I first learned about the German photographer when a professor of mine suggested I look at his work. He knew I was majoring in architecture and was trying to motivate me towards this genre. I didn’t find it too compelling. I thought it was too restrictive. Then, I saw the beauty in restriction when I observed the seemingly infinite repetition and grand scale of Gursky’s work.

Architecture is expressed through space and form. I was trying to devise a method to express this third dimension in a 2d format that would be more than a formal study of composition. I wanted to convey a sense of grandeur and space. I wanted the viewer to get a sense of what a space feels like when you are inside of it. Sure, this all sounds great and dandy in writing but to actually achieve it proved a more daunting task.

Andreas Gursky’s work impresses me for I feel it captures the monumentality of architecture I was trying to achieve through photography.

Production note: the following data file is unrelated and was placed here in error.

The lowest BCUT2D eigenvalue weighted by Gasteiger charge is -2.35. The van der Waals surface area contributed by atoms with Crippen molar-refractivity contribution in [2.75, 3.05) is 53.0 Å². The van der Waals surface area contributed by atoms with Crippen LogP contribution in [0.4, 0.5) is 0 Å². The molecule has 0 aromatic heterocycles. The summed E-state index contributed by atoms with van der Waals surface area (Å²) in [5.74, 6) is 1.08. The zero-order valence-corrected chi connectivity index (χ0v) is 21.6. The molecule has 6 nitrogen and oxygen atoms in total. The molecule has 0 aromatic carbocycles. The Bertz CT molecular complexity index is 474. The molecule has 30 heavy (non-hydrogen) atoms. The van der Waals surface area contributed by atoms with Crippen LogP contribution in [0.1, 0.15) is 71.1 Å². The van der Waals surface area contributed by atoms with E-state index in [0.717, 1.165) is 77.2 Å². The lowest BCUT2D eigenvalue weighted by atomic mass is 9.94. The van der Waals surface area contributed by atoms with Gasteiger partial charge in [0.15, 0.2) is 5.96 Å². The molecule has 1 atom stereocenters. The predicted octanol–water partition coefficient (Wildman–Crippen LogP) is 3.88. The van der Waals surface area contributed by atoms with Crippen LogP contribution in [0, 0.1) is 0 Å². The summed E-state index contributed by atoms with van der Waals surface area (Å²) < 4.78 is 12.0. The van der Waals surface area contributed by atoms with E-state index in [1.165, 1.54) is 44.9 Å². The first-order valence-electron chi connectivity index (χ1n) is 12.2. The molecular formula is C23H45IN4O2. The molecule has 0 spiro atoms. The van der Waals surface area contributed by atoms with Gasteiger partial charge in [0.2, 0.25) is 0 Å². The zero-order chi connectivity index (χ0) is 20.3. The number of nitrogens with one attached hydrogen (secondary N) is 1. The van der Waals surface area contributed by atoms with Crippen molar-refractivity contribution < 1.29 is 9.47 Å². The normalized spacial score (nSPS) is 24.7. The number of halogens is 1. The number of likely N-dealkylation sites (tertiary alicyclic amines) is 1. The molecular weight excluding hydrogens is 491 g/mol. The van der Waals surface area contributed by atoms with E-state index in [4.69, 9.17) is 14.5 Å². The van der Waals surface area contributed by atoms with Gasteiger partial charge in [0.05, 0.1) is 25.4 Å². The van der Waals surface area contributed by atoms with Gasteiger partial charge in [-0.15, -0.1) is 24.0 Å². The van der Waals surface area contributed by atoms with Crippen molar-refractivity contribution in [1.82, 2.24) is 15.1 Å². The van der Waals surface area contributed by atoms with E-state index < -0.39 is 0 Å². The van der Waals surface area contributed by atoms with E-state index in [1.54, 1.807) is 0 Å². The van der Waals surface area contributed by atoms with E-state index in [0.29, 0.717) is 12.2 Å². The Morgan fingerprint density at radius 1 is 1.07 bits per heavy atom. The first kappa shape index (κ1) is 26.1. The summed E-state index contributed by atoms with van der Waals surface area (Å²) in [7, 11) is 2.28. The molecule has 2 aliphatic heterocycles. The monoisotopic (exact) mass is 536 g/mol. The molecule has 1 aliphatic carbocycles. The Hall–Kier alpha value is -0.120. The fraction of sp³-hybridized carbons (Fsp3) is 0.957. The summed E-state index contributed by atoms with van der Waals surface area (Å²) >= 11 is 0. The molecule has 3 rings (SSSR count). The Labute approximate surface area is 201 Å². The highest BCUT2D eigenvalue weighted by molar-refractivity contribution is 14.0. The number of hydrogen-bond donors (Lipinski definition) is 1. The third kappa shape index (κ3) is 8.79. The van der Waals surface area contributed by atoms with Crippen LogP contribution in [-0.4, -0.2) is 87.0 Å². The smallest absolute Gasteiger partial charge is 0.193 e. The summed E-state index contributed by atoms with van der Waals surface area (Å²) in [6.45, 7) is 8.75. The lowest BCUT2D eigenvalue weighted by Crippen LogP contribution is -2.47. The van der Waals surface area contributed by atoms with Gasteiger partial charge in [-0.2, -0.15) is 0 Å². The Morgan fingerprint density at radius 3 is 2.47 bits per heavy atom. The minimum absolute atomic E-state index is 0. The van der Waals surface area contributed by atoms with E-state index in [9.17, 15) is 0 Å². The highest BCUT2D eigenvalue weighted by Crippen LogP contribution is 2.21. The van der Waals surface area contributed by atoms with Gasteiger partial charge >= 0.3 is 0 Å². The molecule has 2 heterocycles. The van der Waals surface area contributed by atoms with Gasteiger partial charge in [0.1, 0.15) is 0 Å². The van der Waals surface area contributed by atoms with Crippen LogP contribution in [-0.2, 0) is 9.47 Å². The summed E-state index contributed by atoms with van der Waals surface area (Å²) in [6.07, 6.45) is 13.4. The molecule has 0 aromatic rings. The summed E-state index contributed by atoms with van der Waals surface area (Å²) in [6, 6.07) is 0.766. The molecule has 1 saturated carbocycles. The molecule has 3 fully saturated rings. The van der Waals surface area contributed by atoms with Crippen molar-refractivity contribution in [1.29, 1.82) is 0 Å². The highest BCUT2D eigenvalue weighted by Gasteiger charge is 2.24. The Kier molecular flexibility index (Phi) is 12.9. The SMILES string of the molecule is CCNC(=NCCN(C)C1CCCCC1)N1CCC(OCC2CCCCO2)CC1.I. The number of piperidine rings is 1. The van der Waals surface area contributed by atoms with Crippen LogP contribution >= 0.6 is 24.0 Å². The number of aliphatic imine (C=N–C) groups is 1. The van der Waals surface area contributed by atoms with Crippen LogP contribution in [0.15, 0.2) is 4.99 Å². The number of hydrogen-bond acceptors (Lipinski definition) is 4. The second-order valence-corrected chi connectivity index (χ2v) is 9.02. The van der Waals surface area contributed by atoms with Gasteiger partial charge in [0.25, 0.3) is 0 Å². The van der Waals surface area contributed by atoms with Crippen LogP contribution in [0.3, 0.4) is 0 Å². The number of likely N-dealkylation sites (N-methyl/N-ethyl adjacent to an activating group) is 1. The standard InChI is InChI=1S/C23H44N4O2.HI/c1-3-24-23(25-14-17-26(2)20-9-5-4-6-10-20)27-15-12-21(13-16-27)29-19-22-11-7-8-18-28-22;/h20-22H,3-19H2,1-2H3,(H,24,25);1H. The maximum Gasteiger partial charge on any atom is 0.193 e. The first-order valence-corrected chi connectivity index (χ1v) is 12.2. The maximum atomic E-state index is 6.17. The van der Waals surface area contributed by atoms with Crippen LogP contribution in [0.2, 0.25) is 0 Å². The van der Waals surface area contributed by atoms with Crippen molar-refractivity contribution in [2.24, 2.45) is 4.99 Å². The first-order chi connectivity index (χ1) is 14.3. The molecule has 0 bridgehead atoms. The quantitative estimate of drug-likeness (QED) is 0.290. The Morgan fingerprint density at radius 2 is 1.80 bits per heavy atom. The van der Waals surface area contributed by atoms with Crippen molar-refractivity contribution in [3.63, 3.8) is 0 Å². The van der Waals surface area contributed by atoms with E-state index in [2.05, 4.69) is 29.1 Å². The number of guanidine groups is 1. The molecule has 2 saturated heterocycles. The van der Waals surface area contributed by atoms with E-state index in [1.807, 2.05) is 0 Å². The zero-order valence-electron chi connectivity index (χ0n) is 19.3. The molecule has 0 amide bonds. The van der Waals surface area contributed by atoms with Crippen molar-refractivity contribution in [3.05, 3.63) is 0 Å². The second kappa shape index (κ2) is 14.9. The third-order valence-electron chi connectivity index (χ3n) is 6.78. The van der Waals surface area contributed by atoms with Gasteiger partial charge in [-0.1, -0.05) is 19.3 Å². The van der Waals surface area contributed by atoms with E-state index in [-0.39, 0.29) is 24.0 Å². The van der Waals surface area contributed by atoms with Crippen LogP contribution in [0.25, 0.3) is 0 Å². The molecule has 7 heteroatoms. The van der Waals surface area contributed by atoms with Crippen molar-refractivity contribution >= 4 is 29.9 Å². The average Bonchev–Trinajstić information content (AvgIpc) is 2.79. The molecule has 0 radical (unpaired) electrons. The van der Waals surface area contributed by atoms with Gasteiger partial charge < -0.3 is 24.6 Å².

(c) Andreas Gursky – Kamiokande, 2007
(c) Andreas Gursky – Image of catalogue, showing 99 Cent II Diptychon, 2001
Chicago, Board of Trade II 1999 Andreas Gursky born 1955 Presented by the artist 2000
(c) Andreas Gursky – Rhein II, 1999, C-print
(c) Andreas Gursky – Image of catalogue, showing F1 Boxenstopp 1, 2007
(c) Andreas Gursky – Pyongyang II & III, 2007
(c) Andreas Gursky – Love Parade, 2001
(c) Andreas Gursky – James Bond Island III, 2007
(c) Andreas Gursky – Bahrain I, 2005
(c) Andreas Gursky – Shanghai, 2000, C-print

For more on Andreas Gursky and his work please visit:

White Cube Gallery – London

Gagosian Gallery – Los Angeles

Sprueth Magers – Berlin, London

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